In an article he wrote for the National Review in 2007, he condemned Nancy Pelosi's diplomatic visit to Syria, and her subsequent meeting with President Bashar al-Assad, whom he referred to as a "dictator and terror-sponsor"; saying that if "Speaker Pelosi s diplomatic foray into Syria weren t so harmful to U.S. interests in the Middle East, it would have been laughable".[37]

Political campaigns

Cantor currently represents Virginia's 7th congressional district, which stretches from the western end of Richmond, through its suburbs, and northward to Page, Rappahannock and Culpeper counties. It also includes the towns of Mechanicsville and Laurel. The district is strongly Republican; it has been in Republican hands since 1971 (it was numbered as the 3rd District prior to 1993).[38]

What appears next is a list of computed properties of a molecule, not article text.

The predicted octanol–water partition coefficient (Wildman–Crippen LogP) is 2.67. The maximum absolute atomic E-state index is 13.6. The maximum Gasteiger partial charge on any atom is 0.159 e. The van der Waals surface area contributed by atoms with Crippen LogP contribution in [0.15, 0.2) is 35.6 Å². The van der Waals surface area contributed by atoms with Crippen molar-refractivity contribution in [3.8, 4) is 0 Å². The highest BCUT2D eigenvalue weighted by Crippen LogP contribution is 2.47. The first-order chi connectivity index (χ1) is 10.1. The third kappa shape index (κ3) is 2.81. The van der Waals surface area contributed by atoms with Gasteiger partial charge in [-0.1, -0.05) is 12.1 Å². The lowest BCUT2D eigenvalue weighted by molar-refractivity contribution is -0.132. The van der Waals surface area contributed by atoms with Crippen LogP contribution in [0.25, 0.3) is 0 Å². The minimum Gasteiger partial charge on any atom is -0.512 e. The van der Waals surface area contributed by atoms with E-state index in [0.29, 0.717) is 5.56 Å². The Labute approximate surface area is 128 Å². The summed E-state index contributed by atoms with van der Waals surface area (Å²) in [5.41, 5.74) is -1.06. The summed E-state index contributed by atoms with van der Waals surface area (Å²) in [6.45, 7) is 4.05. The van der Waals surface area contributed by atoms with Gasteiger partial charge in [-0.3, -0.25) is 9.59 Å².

Cantor was first elected to the U.S. House of Representatives in 2000, filling the seat from which Tom Bliley was retiring. He defeated the Democratic nominee, by nearly 100,000 votes.[39] Cantor had won the closely contested Republican primary over state Senator Stephen Martin by only 263 votes. During his first term, he was one of only two Jewish Republicans in the House of Representatives, the other being Benjamin A. Gilman of New York, who had been the only Jewish Republican since the departure of S. William Green in 1992. Gilman retired in 2002 and Cantor has been the only Jewish Republican since.


In 2002 Cantor was opposed by Democrat Ben L. Jones, former Congressman from Georgia, who had played "Cooter Davenport" in the TV Series The Dukes of Hazard.

2008 Vice Presidential speculation